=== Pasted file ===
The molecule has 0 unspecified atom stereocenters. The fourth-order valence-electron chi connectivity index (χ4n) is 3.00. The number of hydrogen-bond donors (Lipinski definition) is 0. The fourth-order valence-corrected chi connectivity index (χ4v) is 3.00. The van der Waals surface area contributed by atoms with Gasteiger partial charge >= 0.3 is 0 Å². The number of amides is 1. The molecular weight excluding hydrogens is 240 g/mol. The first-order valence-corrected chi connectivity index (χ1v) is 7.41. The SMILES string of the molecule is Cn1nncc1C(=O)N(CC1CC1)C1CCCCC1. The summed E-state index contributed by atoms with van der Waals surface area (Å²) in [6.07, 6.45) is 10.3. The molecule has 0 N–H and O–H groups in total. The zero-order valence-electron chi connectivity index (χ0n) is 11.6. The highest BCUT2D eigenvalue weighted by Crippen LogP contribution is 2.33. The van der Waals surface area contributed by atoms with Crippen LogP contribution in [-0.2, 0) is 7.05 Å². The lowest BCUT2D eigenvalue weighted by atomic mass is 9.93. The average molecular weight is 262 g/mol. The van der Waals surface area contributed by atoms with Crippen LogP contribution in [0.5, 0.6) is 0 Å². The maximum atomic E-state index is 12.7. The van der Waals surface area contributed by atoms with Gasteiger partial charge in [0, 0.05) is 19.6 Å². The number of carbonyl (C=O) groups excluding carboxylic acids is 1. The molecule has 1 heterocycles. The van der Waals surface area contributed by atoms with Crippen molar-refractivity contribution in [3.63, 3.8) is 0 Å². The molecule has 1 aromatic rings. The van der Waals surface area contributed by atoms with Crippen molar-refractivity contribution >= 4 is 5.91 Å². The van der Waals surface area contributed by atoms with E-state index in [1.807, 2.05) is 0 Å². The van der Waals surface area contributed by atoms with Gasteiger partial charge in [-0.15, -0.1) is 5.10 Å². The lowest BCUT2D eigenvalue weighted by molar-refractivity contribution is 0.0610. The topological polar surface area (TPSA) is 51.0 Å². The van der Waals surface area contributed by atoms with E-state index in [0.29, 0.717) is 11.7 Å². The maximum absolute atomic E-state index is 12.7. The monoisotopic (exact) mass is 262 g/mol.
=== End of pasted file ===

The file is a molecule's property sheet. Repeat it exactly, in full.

The molecule has 0 unspecified atom stereocenters. The fourth-order valence-electron chi connectivity index (χ4n) is 3.00. The number of hydrogen-bond donors (Lipinski definition) is 0. The fourth-order valence-corrected chi connectivity index (χ4v) is 3.00. The van der Waals surface area contributed by atoms with Gasteiger partial charge >= 0.3 is 0 Å². The number of amides is 1. The molecular weight excluding hydrogens is 240 g/mol. The first-order valence-corrected chi connectivity index (χ1v) is 7.41. The SMILES string of the molecule is Cn1nncc1C(=O)N(CC1CC1)C1CCCCC1. The summed E-state index contributed by atoms with van der Waals surface area (Å²) in [6.07, 6.45) is 10.3. The molecule has 0 N–H and O–H groups in total. The zero-order valence-electron chi connectivity index (χ0n) is 11.6. The highest BCUT2D eigenvalue weighted by Crippen LogP contribution is 2.33. The van der Waals surface area contributed by atoms with Crippen LogP contribution in [-0.2, 0) is 7.05 Å². The lowest BCUT2D eigenvalue weighted by atomic mass is 9.93. The average molecular weight is 262 g/mol. The van der Waals surface area contributed by atoms with Crippen LogP contribution in [0.5, 0.6) is 0 Å². The maximum atomic E-state index is 12.7. The van der Waals surface area contributed by atoms with Gasteiger partial charge in [0, 0.05) is 19.6 Å². The number of carbonyl (C=O) groups excluding carboxylic acids is 1. The molecule has 1 heterocycles. The van der Waals surface area contributed by atoms with Crippen molar-refractivity contribution in [3.63, 3.8) is 0 Å². The molecule has 1 aromatic rings. The van der Waals surface area contributed by atoms with Crippen molar-refractivity contribution >= 4 is 5.91 Å². The van der Waals surface area contributed by atoms with E-state index in [1.807, 2.05) is 0 Å². The van der Waals surface area contributed by atoms with Gasteiger partial charge in [-0.15, -0.1) is 5.10 Å². The lowest BCUT2D eigenvalue weighted by molar-refractivity contribution is 0.0610. The topological polar surface area (TPSA) is 51.0 Å². The van der Waals surface area contributed by atoms with E-state index in [0.29, 0.717) is 11.7 Å². The maximum absolute atomic E-state index is 12.7. The monoisotopic (exact) mass is 262 g/mol.